This is the one thing that I have to admit as a proviso in all this. Yes you could pray, and yes, God could direct you specifically to go and propose to some guy that you have known for a day. However, this is the part where I have to emphasise that the two year thing is a personal conviction. I am so paranoid about thinking I’ve heard from God, where I actually haven’t. I am also so aware of my own capability to convince myself that I am “hearing from God” about a certain guy, if I am strongly attracted to him. My saving grace, if it could be considered that, in this regard, is that the guys I’ve been strongly attracted to have not actually been Christians, so there was simply no way I could manage to persuade myself (believe me, I tried!) that God was telling me to marry them. Otherwise I know I would have beaten myself up so badly. “Is this me? Is this God? Does this attraction come from You, Lord?!” Frankly, even if I felt God was telling me to go ahead and marry someone, I hope He would allow me to wait two years to get to know this “someone” first before starting a relationship with him, so that at least I would have a reliable understanding of what I’d be getting myself into.
Most important thing
From all of these things, I’ve come up with a slightly unexpected conclusion. That is, for me, with this personal conviction that I have, the single most important thing for me to do, after prayer, for the sake of finding an excellent prospective spouse, is to put myself in a place where I can reliably get to know people for a good considerable length of time. Realistically speaking, because of my (other) personal convictions, this is going to be a church. However, there is simply no way I am going to compromise my beliefs for the sake of putting myself in a bigger, but less prayerful, less Bible-centred church where I’d be more likely to come across more single people. What kind of person would I expect to find in a church with less determined spiritual commitment, anyway? This does not mean that my husband will definitely be found in a church, or my church. It does mean that I am doing all that is reasonable to put myself in the right place. If I randomly came across someone from another aspect of my life, then the question would be what we could both commit to, that would allow us to reliably get to know one another, without any romantic overtones whatsoever? I’m just not open to striking up an interaction with guys I randomly meet without any possibility of reliably getting to know them better in a consistent, non-intimate environment.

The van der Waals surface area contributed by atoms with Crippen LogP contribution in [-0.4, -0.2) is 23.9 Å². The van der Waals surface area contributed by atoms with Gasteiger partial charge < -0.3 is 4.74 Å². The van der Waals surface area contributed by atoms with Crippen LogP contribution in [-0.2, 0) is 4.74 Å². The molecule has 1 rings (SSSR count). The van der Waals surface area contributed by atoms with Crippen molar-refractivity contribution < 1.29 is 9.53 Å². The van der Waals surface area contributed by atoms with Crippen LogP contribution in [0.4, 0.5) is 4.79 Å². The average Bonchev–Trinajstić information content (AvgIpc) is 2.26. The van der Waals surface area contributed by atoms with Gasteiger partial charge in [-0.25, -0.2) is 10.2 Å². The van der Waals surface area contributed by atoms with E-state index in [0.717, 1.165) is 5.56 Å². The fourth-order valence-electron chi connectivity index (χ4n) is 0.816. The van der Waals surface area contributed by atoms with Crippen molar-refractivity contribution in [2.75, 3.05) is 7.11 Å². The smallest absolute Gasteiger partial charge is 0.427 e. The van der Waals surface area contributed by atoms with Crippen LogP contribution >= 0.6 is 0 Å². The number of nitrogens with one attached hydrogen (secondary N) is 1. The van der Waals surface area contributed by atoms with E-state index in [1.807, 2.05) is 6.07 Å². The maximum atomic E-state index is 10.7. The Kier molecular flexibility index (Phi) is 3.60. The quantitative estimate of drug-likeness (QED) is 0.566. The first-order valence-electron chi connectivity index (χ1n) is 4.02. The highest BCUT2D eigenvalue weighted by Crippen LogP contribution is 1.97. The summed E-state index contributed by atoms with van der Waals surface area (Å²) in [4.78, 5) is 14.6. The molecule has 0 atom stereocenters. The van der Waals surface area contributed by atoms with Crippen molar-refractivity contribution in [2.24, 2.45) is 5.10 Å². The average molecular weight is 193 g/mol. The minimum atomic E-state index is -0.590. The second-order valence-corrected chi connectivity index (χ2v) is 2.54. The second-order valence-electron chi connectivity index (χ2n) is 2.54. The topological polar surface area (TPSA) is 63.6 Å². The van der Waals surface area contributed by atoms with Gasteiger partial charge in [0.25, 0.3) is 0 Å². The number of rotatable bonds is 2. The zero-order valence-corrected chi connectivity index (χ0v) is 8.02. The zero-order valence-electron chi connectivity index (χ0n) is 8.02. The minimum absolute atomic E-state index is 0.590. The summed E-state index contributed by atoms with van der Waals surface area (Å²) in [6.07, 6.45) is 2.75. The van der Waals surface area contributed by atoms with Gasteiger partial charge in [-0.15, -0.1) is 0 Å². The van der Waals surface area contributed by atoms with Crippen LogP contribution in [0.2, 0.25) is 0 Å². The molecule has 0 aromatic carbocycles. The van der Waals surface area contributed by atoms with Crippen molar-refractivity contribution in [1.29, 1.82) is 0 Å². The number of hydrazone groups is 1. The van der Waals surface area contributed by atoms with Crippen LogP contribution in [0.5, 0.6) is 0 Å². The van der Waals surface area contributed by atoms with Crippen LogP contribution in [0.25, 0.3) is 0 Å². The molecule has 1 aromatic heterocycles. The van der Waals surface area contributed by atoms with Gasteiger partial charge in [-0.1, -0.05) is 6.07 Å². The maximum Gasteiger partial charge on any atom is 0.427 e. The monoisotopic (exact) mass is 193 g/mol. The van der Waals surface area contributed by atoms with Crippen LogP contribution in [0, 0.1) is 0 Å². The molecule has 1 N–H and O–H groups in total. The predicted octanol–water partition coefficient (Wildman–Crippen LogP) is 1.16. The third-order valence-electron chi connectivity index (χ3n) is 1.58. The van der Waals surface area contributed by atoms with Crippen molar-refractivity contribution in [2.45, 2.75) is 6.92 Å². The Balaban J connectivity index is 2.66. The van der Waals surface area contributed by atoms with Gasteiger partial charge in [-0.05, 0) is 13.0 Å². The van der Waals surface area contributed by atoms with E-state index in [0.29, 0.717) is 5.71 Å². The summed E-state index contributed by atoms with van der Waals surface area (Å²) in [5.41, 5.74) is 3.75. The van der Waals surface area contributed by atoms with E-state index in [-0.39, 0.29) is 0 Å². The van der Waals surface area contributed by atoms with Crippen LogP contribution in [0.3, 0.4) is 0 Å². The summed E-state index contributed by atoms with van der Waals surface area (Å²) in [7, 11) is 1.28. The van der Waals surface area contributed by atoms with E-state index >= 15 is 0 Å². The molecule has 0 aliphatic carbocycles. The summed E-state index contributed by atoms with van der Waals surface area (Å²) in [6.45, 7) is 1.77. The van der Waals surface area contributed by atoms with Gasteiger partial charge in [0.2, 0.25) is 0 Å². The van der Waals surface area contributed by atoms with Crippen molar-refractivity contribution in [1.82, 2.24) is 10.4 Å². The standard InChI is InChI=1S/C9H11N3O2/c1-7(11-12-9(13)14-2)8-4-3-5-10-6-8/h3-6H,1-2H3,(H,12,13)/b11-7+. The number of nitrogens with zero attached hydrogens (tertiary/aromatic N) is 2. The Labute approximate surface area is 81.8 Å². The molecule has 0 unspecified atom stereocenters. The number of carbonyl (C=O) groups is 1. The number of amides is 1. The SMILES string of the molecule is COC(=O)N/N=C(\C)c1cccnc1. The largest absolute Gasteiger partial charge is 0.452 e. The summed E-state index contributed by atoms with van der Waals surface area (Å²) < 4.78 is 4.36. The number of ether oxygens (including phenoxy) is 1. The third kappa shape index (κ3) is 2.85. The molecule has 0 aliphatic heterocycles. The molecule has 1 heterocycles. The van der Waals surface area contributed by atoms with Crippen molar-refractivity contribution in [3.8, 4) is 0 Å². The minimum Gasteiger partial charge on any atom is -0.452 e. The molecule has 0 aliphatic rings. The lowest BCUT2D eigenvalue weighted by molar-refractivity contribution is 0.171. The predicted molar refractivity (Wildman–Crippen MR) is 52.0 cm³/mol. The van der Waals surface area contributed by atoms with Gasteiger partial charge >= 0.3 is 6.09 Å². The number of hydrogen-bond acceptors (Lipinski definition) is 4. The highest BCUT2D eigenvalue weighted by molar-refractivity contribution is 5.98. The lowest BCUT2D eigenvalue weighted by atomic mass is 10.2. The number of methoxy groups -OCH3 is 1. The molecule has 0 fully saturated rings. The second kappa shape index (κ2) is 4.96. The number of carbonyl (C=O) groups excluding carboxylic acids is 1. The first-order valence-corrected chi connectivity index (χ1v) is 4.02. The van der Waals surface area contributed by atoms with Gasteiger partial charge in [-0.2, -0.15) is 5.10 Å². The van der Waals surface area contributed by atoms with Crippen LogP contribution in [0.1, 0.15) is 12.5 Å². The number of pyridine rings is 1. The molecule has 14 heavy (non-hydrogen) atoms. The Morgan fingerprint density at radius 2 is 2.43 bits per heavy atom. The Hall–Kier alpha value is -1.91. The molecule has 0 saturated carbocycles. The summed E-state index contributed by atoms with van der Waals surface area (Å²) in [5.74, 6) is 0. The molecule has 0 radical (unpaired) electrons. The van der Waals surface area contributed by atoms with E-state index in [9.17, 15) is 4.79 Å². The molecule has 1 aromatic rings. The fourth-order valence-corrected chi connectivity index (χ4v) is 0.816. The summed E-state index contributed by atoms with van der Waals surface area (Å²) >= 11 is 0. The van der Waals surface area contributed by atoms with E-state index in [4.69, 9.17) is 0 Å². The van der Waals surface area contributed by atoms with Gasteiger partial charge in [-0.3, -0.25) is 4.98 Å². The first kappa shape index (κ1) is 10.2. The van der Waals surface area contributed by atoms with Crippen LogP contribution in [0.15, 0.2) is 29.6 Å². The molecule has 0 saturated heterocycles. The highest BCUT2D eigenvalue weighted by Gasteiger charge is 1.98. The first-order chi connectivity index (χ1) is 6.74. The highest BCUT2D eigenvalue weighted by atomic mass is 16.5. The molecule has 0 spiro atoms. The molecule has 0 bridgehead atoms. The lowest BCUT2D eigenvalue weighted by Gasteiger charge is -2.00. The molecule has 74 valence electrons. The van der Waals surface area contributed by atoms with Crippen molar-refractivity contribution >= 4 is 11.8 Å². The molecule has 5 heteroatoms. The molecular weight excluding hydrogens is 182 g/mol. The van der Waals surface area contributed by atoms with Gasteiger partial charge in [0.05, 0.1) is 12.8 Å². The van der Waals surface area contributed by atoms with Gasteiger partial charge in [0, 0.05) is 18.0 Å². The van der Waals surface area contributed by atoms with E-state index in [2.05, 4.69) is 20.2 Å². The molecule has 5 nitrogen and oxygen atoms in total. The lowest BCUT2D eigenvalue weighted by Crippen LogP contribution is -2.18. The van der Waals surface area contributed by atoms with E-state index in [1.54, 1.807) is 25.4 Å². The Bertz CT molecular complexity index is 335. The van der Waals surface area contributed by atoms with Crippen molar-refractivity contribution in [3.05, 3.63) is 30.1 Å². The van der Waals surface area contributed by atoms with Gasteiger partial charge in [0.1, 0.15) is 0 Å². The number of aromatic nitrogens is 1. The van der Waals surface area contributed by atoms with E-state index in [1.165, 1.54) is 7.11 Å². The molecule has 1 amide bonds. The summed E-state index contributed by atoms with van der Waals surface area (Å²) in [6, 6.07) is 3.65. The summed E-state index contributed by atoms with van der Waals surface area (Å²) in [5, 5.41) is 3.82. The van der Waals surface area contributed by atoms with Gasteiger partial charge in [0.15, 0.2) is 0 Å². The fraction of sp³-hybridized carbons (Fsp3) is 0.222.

What I need to do is to find somewhere, no matter how small it is, where I can wholeheartedly commit for the long term, where I’m in agreement with the leadership, I believe in their character, their vision, and then I will pray. And based on how many eligible people there are, I’ll know how hard I need to pray. At the moment, it appears that I need to pray very hard!
Perhaps another way of thinking of all this is that physical attraction, or whatever else might instantly attract you to someone, is simply not a reliable basis on which to form a relationship that you would like to last. Character is far more important. However, to be able to make a judgement about someone’s marital suitability based on their character you have to give yourself time to get to know that character. And the length of time you are going to need has already been worked out – two years, no less!
31 Do not look on the wine when it is red,
When it sparkles in the cup,
When it swirls around smoothly;
32 At the last it bites like a serpent,
And stings like a viper.